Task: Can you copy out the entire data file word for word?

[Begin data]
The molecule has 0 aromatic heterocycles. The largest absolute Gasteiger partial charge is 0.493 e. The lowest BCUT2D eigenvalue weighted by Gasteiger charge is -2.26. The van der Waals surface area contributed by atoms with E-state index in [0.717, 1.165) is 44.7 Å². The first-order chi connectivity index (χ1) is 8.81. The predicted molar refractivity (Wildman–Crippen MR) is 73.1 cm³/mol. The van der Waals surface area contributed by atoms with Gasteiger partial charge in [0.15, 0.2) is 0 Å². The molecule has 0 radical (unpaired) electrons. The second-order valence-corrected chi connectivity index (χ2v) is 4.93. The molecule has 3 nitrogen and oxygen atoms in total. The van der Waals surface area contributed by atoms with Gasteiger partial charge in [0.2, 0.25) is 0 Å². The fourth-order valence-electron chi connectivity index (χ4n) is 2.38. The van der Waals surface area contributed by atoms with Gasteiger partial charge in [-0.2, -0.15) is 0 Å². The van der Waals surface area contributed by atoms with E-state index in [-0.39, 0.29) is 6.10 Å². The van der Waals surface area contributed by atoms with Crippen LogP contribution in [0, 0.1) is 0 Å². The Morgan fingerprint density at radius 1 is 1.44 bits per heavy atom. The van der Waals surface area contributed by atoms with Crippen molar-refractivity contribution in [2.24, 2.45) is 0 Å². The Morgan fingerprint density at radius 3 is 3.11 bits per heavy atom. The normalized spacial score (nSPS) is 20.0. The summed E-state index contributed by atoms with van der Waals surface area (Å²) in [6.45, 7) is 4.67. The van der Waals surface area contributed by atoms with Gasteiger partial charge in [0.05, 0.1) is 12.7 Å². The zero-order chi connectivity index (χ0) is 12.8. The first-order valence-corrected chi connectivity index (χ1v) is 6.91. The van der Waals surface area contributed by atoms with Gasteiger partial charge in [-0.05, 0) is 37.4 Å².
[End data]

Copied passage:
The molecule has 0 aromatic heterocycles. The largest absolute Gasteiger partial charge is 0.493 e. The lowest BCUT2D eigenvalue weighted by Gasteiger charge is -2.26. The van der Waals surface area contributed by atoms with E-state index in [0.717, 1.165) is 44.7 Å². The first-order chi connectivity index (χ1) is 8.81. The predicted molar refractivity (Wildman–Crippen MR) is 73.1 cm³/mol. The van der Waals surface area contributed by atoms with Gasteiger partial charge in [0.15, 0.2) is 0 Å². The molecule has 0 radical (unpaired) electrons. The second-order valence-corrected chi connectivity index (χ2v) is 4.93. The molecule has 3 nitrogen and oxygen atoms in total. The van der Waals surface area contributed by atoms with Gasteiger partial charge in [0.2, 0.25) is 0 Å². The fourth-order valence-electron chi connectivity index (χ4n) is 2.38. The van der Waals surface area contributed by atoms with Gasteiger partial charge in [-0.2, -0.15) is 0 Å². The van der Waals surface area contributed by atoms with E-state index in [-0.39, 0.29) is 6.10 Å². The van der Waals surface area contributed by atoms with Crippen LogP contribution in [0, 0.1) is 0 Å². The Morgan fingerprint density at radius 1 is 1.44 bits per heavy atom. The van der Waals surface area contributed by atoms with Crippen molar-refractivity contribution in [2.24, 2.45) is 0 Å². The Morgan fingerprint density at radius 3 is 3.11 bits per heavy atom. The normalized spacial score (nSPS) is 20.0. The summed E-state index contributed by atoms with van der Waals surface area (Å²) in [6.45, 7) is 4.67. The van der Waals surface area contributed by atoms with Gasteiger partial charge in [0.05, 0.1) is 12.7 Å². The zero-order chi connectivity index (χ0) is 12.8. The first-order valence-corrected chi connectivity index (χ1v) is 6.91. The van der Waals surface area contributed by atoms with Gasteiger partial charge in [-0.05, 0) is 37.4 Å².